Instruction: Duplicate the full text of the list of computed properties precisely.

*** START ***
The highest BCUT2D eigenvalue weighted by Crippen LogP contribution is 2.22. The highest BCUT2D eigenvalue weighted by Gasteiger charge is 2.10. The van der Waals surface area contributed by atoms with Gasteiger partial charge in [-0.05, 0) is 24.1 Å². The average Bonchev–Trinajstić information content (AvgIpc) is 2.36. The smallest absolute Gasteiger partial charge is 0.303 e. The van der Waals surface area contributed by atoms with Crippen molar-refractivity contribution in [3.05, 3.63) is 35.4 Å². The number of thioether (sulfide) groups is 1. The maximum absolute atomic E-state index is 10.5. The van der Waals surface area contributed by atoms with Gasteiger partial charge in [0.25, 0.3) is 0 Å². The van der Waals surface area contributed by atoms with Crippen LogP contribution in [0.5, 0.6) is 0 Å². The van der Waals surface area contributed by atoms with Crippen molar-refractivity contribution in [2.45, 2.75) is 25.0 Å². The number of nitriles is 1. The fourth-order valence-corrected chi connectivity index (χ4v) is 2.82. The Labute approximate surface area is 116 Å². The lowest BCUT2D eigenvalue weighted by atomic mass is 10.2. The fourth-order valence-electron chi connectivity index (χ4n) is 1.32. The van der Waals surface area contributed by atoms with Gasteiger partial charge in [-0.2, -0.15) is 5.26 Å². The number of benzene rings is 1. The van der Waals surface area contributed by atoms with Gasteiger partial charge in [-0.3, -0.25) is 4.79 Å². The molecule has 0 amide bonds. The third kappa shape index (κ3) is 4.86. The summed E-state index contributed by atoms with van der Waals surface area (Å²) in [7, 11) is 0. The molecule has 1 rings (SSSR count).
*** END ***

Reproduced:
The highest BCUT2D eigenvalue weighted by Crippen LogP contribution is 2.22. The highest BCUT2D eigenvalue weighted by Gasteiger charge is 2.10. The van der Waals surface area contributed by atoms with Gasteiger partial charge in [-0.05, 0) is 24.1 Å². The average Bonchev–Trinajstić information content (AvgIpc) is 2.36. The smallest absolute Gasteiger partial charge is 0.303 e. The van der Waals surface area contributed by atoms with Crippen molar-refractivity contribution in [3.05, 3.63) is 35.4 Å². The number of thioether (sulfide) groups is 1. The maximum absolute atomic E-state index is 10.5. The van der Waals surface area contributed by atoms with Gasteiger partial charge in [0.25, 0.3) is 0 Å². The van der Waals surface area contributed by atoms with Crippen LogP contribution in [0.5, 0.6) is 0 Å². The van der Waals surface area contributed by atoms with Crippen molar-refractivity contribution in [2.45, 2.75) is 25.0 Å². The number of nitriles is 1. The fourth-order valence-corrected chi connectivity index (χ4v) is 2.82. The Labute approximate surface area is 116 Å². The lowest BCUT2D eigenvalue weighted by atomic mass is 10.2. The fourth-order valence-electron chi connectivity index (χ4n) is 1.32. The van der Waals surface area contributed by atoms with Gasteiger partial charge in [-0.2, -0.15) is 5.26 Å². The number of benzene rings is 1. The van der Waals surface area contributed by atoms with Gasteiger partial charge in [-0.3, -0.25) is 4.79 Å². The molecule has 0 amide bonds. The third kappa shape index (κ3) is 4.86. The summed E-state index contributed by atoms with van der Waals surface area (Å²) in [7, 11) is 0. The molecule has 1 rings (SSSR count).